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The fundamental group $\mathcal{F}(N \subset M)$ of an inclusion of $II_{1}$ factors $N \subset M$ is defined as : $\mathcal{F}(N \subset M) =\{t >0 \ | \ (N \subset M)^{t} \simeq (N \subset M) \} $ (see here)

- It's $\mathbb{R}_{+}^{*}$ for every finite index finite depth irreducible subfactor.
- It's trivial for uncountably many subfactors of the form $R^{\mathbb{Z}_{2}} \subset R⋊\mathbb{Z}_{3}$ (Bisch-Nicoara-Popa)

A subfactor $N \subset M $ is maximal if it admits no non-trivial intermediate subfactors $N \subset P \subset M $.

- Every $2$-supertransitive subfactors: $A_{n}$-subfactor, Haagerup subfactor...
- Every group-subgroup subfactor $(R^{G} \subset R^{H})$ such that $(H \subset G)$ is a maximal subgroup
(i.e. $\pi_{H}(G)$ is a primitive permutation group with $\pi_{H} : G \to S_{X}$ canonical for $X = G/H$).

Is the fundamental group of a maximal subfactor always $\mathbb{R}_{+}^{*}$ ?

Remark : For being relevant, we need to restrict to factors with full fundamental group. And for being reasonable, we can start by inclusion of hyperfinite $II_{1}$ factors. Next, we could enlarge to every factors with full fundamental group (for example $L(\mathbb{F}_{\infty})$).

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I highly doubt this is known. I don't have much intuition about what being a maximal subfactor gives you, but I think the only results about fundamental groups of subfactors is what you give above. (Well almost, by Popa's work any amenable subfactor, not just finite depth, has full fundamental group, and as mention in the BNP article you cite it is true for any stable subfactor). As far as results where it is not all of $\mathbb{R}^+$, I think that the BNP examples are all that is known. –  Owen Sizemore Jul 11 '13 at 22:01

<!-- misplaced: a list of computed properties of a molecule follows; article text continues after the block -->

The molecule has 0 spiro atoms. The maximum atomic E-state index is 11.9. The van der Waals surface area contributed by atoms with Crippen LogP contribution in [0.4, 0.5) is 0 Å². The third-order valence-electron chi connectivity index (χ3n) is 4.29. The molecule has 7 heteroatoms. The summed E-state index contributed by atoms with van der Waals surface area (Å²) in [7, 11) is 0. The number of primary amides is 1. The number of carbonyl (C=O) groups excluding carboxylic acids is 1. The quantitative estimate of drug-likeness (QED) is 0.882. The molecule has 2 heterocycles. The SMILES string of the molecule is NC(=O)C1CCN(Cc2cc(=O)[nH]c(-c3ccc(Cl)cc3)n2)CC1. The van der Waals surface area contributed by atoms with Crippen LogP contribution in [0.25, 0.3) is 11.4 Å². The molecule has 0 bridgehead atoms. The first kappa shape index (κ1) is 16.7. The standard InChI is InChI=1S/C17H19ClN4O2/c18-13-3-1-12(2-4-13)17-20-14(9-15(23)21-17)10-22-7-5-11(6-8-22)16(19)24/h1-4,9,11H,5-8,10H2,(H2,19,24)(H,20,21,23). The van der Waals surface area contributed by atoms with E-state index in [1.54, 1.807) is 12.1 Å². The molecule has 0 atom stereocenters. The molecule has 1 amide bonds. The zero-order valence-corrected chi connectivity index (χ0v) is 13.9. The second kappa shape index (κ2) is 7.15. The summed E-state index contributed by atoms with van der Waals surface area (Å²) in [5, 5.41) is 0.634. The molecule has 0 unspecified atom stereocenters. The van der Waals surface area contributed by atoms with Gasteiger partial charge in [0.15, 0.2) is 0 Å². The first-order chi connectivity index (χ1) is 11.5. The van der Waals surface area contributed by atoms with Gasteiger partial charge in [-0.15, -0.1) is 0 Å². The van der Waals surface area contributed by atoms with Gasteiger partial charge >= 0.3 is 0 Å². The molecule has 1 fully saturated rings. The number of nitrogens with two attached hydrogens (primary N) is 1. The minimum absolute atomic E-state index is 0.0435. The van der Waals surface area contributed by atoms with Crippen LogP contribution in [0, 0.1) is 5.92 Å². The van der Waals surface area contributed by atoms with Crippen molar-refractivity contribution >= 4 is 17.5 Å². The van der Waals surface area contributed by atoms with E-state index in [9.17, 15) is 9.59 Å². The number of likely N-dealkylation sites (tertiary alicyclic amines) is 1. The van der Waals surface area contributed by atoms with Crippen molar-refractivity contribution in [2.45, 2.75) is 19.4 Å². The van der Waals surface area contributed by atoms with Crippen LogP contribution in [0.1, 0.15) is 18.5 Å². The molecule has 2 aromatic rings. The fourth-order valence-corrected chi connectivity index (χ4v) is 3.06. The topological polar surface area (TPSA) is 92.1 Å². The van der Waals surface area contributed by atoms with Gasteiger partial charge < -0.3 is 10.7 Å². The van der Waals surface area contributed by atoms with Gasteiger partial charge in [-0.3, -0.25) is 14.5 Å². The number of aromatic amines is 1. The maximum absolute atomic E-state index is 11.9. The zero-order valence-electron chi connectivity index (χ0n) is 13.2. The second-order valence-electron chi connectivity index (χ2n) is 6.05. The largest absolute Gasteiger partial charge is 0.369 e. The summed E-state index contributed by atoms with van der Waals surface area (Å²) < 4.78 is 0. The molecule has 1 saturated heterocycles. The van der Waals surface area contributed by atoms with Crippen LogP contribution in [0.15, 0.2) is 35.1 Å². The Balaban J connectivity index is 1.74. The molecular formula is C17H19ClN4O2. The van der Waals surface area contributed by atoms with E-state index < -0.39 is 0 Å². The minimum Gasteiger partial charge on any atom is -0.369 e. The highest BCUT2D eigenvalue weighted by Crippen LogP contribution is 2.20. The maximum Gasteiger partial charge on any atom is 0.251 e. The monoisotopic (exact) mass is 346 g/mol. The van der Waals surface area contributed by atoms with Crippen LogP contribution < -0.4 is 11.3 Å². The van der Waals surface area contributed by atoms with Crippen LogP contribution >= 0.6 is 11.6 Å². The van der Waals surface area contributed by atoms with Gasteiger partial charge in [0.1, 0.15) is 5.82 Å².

Intuitively, a maximal subfactor is a kind of quantum generalization of a prime number, because $R^{G} \subset R$ is maximal iff $G = \mathbb{Z}/p\mathbb{Z}$ with $p$ a prime number. –  Sébastien Palcoux Jul 12 '13 at 8:21
I had read about stable subfactor in the BNP: << i.e. splits a common copy of the hyperfinite $II_{1}$ factor $R$ >>, but I don't understand what does it mean. –  Sébastien Palcoux Jul 12 '13 at 8:26
Stable means the that $P\subset Q\simeq P\otimes\mathcal{R}\subset Q\otimes \mathcal{R}$. –  Owen Sizemore Jul 13 '13 at 4:48
Thank you again ! –  Sébastien Palcoux Jul 13 '13 at 9:31
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